BOONE – Early next month, the sleepy village of Todd, N.C. will have its “Lights, camera, action!” moment.
The cast and crew of the new motion picture “The Mountain Minor” will shoot scenes for the movie at various locations in and around Todd July 10-18.
The public got a glimpse of the film on June 2 at a special “Lunch and Learn” event at the Jones House Community Center in Boone. Screenwriter and director Dale Farmer and casting director Susan Pepper talked about the production and showed an extensive trailer that was shot last summer.
Members of the cast, along with Pepper and Farmer, played some old-time string music during the presentation.
The movie is a fictional adaptation of how Farmer’s grandfather, Charlie Cox, moved with his family from the hills of Kentucky north to Ohio in search of good paying jobs during the Great Depression of the 1930s.
“For young Charlie, life meant three things: work, church and playing the fiddle,” Farmer said. “They didn’t have the distractions of modern that we contend with today. These people had a special connection with their music, the earth and the natural world, and maybe even the supernatural world. There’s certainly a component of that in the stories I’ve heard.
“This is the story about a family that was very isolated on their farm, and they decide to go to a strange land far away. And in many ways they miss their farm in Kentucky.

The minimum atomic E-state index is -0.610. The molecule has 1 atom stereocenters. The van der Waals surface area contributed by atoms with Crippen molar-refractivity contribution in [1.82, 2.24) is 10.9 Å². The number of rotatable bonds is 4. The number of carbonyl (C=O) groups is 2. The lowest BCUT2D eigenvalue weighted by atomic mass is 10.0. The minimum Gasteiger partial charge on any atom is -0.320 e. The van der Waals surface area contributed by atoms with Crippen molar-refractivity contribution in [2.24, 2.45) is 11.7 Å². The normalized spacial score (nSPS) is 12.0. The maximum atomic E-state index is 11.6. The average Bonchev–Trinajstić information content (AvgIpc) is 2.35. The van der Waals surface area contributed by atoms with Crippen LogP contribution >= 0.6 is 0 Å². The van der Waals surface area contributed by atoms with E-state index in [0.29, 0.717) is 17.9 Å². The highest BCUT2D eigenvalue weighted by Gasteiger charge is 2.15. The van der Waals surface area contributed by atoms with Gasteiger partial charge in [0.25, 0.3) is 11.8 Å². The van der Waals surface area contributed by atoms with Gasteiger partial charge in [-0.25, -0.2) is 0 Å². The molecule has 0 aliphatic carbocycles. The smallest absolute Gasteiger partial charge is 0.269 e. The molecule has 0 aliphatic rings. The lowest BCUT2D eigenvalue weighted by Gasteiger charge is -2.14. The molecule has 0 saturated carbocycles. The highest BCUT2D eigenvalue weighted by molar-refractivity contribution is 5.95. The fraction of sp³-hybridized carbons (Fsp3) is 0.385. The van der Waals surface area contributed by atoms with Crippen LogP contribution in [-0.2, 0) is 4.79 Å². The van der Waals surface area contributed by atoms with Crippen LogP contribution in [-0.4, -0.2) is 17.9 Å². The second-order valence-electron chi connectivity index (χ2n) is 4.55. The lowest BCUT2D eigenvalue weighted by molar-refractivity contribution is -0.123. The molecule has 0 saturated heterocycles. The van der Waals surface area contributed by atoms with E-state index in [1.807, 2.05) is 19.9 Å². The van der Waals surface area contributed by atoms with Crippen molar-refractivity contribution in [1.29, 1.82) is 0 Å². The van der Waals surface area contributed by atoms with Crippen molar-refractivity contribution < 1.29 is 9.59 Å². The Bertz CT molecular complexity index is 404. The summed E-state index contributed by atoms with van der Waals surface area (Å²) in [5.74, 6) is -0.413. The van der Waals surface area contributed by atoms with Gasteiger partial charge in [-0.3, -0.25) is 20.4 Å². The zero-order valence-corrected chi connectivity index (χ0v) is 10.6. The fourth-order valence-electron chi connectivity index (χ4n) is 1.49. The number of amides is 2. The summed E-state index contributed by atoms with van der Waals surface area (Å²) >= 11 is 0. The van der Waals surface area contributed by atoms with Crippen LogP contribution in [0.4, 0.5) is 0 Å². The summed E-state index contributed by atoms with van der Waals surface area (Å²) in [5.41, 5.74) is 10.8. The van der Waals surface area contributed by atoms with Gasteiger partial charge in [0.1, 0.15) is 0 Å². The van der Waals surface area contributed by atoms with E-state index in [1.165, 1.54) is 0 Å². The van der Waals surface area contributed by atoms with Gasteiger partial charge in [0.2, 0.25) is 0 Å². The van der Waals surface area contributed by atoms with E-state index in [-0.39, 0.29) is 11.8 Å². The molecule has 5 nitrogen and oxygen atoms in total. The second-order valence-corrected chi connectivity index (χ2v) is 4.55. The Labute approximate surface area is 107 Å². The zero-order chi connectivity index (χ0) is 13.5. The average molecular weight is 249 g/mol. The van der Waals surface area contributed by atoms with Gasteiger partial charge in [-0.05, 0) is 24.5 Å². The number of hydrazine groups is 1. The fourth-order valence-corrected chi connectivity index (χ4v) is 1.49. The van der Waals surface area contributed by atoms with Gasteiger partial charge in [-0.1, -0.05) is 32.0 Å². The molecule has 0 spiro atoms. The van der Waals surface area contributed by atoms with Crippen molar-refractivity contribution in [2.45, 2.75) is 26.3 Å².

The movie’s subtitle is “An Appalachia Migration Story.”
“I was talking to Susan’s babysitter, who is from Nigeria, about the movie and looked like she was going to break into tears and said, ‘That’s my story.’ My family left Nigeria to find a better life and we miss our old country but are making a new life here in America,’ Farmer said.”
Local musician Asa Nelson plays young Charlie Abner in the film and Dan Gellert plays the older Charlie. The cast also includes Hazel Pasley, Mike Oberst, Warren Waldren, Amy Clay, Aaron Wolfe, Gary Sampson, Elizabeth LaPrelle, Ma Crow, Trevor McKenzie, Susan Pepper, Jonathan Bradshaw, Lucas Pasley, Russ Starkey and Jean Pence.
On film, the Willie Abner Band is portrayed by members of the old-time string band The Tillers.
“I play Ruthie Whitt,” said Hazel Pasley, a rising eighth grader from Sparta, N.C. “In the movie, my parents are working in Ohio and they have sent me down to stay with my grandmother, Granny Whitt. Charlie and I become friends and play music together.
“Ruthie is very outgoing and likes to make new friends. I am extremely excited about shooting the movie this summer. I have always wanted to be an actor or an entertainer.”
According to Farmer, the title of the film is based on a musical mode, one that helps define a certain type music found in the old tunes of the Appalachians.
“It’s part of a theme that runs through the film,” Farmer said. “It is the music that connects us with earlier generations. It’s sort of like ancient church music. It has the power to transport us from our current state of being. It’s mournful, lonesome music.”
Farmer is working with the production company Wonderland Woods Productions to film the movie. “These guys are making it look and sound like a real movie,” Farmer said.
During the musical presentation at the Jones House, Asa Nelson, Hazel Pasley, Trevor McKenzie, Amy Clay, Susan Pepper and Dale Farmer played a number of old string tunes such as “Soldier’s Joy” and “Cluck Old Hen,” as well as one of Farmer’s originals “Across the Ohio.”
Farmer, who is from southwestern Ohio, said, “I had always heard Susan (Pepper) talk about her former home in Boone and Todd, about what a neat place it is. And we’ve experienced a different kind of magic each time we have come down here.”